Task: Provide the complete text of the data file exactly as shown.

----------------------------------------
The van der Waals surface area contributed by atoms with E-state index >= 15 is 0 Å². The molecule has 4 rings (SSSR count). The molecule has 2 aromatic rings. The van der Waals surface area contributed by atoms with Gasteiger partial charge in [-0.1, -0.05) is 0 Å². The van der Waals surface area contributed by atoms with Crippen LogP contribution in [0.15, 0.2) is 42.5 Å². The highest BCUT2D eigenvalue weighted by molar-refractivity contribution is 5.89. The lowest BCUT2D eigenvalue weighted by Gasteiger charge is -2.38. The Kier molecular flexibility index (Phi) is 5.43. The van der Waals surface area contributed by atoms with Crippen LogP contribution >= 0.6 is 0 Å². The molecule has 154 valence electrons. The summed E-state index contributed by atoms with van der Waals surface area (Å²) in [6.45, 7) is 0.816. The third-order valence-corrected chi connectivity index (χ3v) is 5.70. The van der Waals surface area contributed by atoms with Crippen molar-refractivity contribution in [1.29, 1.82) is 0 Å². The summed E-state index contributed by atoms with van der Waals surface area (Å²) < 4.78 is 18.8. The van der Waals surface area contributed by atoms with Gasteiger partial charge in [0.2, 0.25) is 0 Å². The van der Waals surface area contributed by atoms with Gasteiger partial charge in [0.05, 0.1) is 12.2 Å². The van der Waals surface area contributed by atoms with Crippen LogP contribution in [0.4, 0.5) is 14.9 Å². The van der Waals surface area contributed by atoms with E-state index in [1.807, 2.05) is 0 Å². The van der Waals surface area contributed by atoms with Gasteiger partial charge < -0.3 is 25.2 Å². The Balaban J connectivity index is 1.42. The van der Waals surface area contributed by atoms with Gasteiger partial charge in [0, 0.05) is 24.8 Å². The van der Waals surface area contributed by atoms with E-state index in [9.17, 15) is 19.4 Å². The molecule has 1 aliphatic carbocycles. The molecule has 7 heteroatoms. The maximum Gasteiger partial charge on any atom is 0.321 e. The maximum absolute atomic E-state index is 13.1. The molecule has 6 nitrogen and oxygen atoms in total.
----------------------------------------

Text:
The van der Waals surface area contributed by atoms with E-state index >= 15 is 0 Å². The molecule has 4 rings (SSSR count). The molecule has 2 aromatic rings. The van der Waals surface area contributed by atoms with Gasteiger partial charge in [-0.1, -0.05) is 0 Å². The van der Waals surface area contributed by atoms with Crippen LogP contribution in [0.15, 0.2) is 42.5 Å². The highest BCUT2D eigenvalue weighted by molar-refractivity contribution is 5.89. The lowest BCUT2D eigenvalue weighted by Gasteiger charge is -2.38. The Kier molecular flexibility index (Phi) is 5.43. The van der Waals surface area contributed by atoms with Crippen LogP contribution >= 0.6 is 0 Å². The molecule has 154 valence electrons. The summed E-state index contributed by atoms with van der Waals surface area (Å²) in [6.45, 7) is 0.816. The third-order valence-corrected chi connectivity index (χ3v) is 5.70. The van der Waals surface area contributed by atoms with Crippen molar-refractivity contribution in [1.29, 1.82) is 0 Å². The summed E-state index contributed by atoms with van der Waals surface area (Å²) < 4.78 is 18.8. The van der Waals surface area contributed by atoms with Gasteiger partial charge in [0.2, 0.25) is 0 Å². The van der Waals surface area contributed by atoms with Gasteiger partial charge in [0.05, 0.1) is 12.2 Å². The van der Waals surface area contributed by atoms with Crippen LogP contribution in [0.4, 0.5) is 14.9 Å². The van der Waals surface area contributed by atoms with E-state index in [1.807, 2.05) is 0 Å². The van der Waals surface area contributed by atoms with Gasteiger partial charge < -0.3 is 25.2 Å². The Balaban J connectivity index is 1.42. The van der Waals surface area contributed by atoms with Gasteiger partial charge in [0, 0.05) is 24.8 Å². The van der Waals surface area contributed by atoms with E-state index in [9.17, 15) is 19.4 Å². The molecule has 1 aliphatic carbocycles. The molecule has 7 heteroatoms. The maximum Gasteiger partial charge on any atom is 0.321 e. The maximum absolute atomic E-state index is 13.1. The molecule has 6 nitrogen and oxygen atoms in total.